The Western allies have opted to sanction Russia over its invasion of Ukraine, and digital media companies are doing what they can to contribute to those actions.
After companies like YouTube stripped Russian media channels of monetization, some other tech giants decided on more severe punishments. TikTok has temporarily barred Russian users from posting any new uploads, and Netflix has decided to suspend its service in Russia.
TikTok’s sanction affects the estimated 36 million users who access the popular video app from Russia. The company, which is owned by Chinese corporation Bytedance, had previously been criticized for being less harsh on Russia than competitors like YouTube, Snapchat, and Facebook. Russian users had been using the service to spread misinformation about the war in Ukraine, but the ban on new videos and live streams (but not in-app messages) is designed to impede those bad actors.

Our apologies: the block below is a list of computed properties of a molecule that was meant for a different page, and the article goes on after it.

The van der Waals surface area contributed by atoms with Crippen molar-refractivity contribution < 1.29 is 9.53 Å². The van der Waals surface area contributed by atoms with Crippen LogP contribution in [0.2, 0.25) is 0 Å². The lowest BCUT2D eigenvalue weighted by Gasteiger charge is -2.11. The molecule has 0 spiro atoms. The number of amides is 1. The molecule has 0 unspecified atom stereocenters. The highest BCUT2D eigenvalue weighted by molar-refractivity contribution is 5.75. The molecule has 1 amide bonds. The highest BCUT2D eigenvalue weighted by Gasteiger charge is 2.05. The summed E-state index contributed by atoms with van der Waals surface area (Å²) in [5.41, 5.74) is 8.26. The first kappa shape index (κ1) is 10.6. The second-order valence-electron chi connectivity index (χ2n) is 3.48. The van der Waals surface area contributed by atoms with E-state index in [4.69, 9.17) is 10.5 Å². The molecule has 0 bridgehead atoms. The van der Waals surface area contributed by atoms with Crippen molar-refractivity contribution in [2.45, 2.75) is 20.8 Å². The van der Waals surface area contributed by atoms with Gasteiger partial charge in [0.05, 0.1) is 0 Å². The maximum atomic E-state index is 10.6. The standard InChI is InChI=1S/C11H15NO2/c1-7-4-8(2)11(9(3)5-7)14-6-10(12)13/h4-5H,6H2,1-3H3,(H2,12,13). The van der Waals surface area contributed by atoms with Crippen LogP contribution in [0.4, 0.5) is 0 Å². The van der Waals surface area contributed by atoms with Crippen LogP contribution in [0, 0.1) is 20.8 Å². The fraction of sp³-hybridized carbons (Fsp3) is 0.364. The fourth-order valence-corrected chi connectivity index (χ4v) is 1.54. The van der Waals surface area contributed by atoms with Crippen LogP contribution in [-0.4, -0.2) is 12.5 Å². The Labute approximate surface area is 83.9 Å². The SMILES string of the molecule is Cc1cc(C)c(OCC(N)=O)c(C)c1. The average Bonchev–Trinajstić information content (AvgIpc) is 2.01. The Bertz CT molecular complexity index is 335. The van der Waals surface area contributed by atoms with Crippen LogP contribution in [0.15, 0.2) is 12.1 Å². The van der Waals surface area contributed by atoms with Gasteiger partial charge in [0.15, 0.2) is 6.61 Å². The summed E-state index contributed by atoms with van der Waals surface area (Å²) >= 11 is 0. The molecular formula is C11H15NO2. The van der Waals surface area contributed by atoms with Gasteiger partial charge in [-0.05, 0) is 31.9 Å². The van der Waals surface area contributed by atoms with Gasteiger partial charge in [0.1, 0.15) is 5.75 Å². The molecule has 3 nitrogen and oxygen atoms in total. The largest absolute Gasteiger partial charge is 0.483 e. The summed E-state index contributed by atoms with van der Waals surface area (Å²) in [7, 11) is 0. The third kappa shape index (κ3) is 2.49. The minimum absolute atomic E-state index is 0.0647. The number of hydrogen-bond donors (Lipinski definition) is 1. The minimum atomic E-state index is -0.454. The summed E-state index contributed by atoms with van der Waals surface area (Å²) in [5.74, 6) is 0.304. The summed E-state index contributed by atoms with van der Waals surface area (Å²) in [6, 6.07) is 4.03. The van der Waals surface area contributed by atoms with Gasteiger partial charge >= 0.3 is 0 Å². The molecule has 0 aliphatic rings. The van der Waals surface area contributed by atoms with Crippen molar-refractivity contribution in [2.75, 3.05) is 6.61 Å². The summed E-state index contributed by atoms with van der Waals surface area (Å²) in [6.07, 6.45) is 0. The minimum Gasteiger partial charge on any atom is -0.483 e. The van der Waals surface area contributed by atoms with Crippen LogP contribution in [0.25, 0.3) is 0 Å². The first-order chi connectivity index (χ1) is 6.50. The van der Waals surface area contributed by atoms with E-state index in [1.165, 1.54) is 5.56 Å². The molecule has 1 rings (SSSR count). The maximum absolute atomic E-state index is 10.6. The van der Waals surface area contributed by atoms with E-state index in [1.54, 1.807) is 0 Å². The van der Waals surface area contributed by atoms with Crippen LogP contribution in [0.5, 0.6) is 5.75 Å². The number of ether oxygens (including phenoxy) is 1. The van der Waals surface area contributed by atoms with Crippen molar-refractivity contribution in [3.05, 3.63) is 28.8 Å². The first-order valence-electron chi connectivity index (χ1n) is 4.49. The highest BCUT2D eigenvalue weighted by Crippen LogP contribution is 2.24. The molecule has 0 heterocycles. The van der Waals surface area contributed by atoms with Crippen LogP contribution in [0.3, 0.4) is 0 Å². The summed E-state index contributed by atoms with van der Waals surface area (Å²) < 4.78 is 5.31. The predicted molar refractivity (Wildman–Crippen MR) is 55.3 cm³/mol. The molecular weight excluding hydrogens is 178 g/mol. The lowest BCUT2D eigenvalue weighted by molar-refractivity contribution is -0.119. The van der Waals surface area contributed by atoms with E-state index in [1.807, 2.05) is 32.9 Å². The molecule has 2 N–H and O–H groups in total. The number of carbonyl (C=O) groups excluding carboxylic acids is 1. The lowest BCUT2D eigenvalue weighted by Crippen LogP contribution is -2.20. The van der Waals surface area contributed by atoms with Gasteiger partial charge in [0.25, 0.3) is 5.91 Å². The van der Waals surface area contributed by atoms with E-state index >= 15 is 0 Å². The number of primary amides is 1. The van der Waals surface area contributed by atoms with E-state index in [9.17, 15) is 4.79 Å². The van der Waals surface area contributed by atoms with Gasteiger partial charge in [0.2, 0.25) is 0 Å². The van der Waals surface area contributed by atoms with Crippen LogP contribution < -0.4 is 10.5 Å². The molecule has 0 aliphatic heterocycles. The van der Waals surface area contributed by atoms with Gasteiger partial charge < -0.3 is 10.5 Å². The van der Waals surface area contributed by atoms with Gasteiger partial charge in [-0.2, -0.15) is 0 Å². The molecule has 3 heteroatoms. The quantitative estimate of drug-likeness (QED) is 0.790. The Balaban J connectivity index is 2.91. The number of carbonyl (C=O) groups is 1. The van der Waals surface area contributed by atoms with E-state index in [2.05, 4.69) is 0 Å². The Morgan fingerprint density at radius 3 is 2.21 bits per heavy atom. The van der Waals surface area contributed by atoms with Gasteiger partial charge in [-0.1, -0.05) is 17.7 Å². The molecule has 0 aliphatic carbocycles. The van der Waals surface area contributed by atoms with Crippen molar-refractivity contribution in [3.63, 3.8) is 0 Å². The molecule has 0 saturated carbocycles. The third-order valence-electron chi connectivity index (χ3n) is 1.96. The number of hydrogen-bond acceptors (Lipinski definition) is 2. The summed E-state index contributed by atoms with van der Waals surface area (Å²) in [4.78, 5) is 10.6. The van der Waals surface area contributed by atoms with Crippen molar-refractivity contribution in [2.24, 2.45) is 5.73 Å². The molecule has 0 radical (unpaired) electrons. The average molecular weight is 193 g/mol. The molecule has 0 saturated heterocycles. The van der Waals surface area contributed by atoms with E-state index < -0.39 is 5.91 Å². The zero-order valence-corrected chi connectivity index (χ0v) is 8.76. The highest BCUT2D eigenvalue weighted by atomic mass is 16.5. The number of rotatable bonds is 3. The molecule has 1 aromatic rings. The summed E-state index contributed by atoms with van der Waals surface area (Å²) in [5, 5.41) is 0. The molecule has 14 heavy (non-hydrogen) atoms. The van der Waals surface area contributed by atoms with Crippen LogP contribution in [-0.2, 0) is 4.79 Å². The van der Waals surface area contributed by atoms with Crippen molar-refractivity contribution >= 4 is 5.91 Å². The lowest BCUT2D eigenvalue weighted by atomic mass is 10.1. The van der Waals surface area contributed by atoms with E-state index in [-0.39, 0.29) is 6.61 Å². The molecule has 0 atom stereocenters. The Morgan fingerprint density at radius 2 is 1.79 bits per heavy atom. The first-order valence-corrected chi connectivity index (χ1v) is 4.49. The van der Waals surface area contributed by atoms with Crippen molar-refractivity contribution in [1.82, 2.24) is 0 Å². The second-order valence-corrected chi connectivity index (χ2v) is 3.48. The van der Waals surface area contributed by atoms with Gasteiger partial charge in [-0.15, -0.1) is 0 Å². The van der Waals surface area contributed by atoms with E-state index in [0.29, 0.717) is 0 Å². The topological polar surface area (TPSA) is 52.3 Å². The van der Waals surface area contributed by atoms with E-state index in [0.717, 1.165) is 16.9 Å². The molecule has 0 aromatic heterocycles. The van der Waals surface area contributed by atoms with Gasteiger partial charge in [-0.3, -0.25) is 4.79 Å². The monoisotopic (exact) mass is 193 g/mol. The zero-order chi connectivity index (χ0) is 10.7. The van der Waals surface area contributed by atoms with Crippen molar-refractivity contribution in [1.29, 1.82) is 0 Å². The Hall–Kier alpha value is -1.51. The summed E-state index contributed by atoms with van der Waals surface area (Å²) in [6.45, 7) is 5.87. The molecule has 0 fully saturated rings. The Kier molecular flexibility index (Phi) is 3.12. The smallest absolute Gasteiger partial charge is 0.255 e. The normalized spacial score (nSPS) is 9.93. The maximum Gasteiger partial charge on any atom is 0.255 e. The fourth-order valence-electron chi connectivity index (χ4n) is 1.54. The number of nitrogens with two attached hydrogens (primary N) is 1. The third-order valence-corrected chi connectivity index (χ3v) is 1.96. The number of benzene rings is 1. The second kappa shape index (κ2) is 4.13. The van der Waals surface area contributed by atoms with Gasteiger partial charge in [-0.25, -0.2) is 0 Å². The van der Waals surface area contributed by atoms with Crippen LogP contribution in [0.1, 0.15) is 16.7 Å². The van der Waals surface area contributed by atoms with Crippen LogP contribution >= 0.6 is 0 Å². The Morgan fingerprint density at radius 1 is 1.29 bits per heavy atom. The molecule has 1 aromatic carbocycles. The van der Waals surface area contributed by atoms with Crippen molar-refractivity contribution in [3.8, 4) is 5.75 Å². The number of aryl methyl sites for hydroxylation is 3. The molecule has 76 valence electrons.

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Netflix has a much smaller audience than TikTok in Russia. According to the BBC, the streamer reaches about one million users in the world’s largest nation. Nevertheless, the decision to suspend Netflix in Russia is a big deal, because the U.S.-based company had multiple Russian originals in the works. Production on those shows was paused in response to the outbreak of the war, and the latest move reflects “the circumstances on the ground,” according to a Netflix statement.
TikTok and Netflix have gone farther than most other platforms in their attempts to curtail pro-Russian disinformation, but that’s not to say that their competitors have stood idly by. YouTube, Facebook, Instagram, and Snapchat’s sanctions against Russian state media channels have been so punishing that Russia Today’s U.S.-based operation has effectively shut down. RT CEO Margarita Simonyan has been cited by the E.U. as a powerful vector of Kremlin-borne propaganda.
And then there’s Twitch, which has decided to withhold all payments to Russia-based users for the foreseeable future. This has drawn the ire of Slavic streaming stars like Mira, who said that Twitch is punishing her for being “born in the wrong country.”
She may have a point, though the pro-Ukrainian masses could easily rebut her claim: She should take that anger and direct it at her country’s own leader.